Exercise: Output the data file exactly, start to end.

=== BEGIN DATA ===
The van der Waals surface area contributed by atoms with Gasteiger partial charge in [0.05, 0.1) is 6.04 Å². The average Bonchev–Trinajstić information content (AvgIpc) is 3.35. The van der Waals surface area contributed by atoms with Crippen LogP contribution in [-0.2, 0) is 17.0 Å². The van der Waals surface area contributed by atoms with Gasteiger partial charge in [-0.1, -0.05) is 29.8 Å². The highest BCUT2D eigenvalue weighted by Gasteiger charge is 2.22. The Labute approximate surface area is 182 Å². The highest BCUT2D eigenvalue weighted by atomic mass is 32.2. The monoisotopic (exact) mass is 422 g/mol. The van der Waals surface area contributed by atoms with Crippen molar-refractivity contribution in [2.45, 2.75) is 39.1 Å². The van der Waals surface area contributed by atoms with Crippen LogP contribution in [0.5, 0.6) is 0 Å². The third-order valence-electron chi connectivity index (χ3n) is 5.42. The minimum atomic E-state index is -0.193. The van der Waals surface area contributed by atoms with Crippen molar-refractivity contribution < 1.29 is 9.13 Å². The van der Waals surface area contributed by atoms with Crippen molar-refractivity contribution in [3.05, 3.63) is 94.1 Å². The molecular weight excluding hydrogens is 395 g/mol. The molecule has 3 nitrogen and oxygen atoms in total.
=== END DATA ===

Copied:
The van der Waals surface area contributed by atoms with Gasteiger partial charge in [0.05, 0.1) is 6.04 Å². The average Bonchev–Trinajstić information content (AvgIpc) is 3.35. The van der Waals surface area contributed by atoms with Crippen LogP contribution in [-0.2, 0) is 17.0 Å². The van der Waals surface area contributed by atoms with Gasteiger partial charge in [-0.1, -0.05) is 29.8 Å². The highest BCUT2D eigenvalue weighted by Gasteiger charge is 2.22. The Labute approximate surface area is 182 Å². The highest BCUT2D eigenvalue weighted by atomic mass is 32.2. The monoisotopic (exact) mass is 422 g/mol. The van der Waals surface area contributed by atoms with Crippen molar-refractivity contribution in [2.45, 2.75) is 39.1 Å². The van der Waals surface area contributed by atoms with Crippen LogP contribution in [0.5, 0.6) is 0 Å². The third-order valence-electron chi connectivity index (χ3n) is 5.42. The minimum atomic E-state index is -0.193. The van der Waals surface area contributed by atoms with Crippen molar-refractivity contribution < 1.29 is 9.13 Å². The van der Waals surface area contributed by atoms with Crippen molar-refractivity contribution in [3.05, 3.63) is 94.1 Å². The molecular weight excluding hydrogens is 395 g/mol. The molecule has 3 nitrogen and oxygen atoms in total.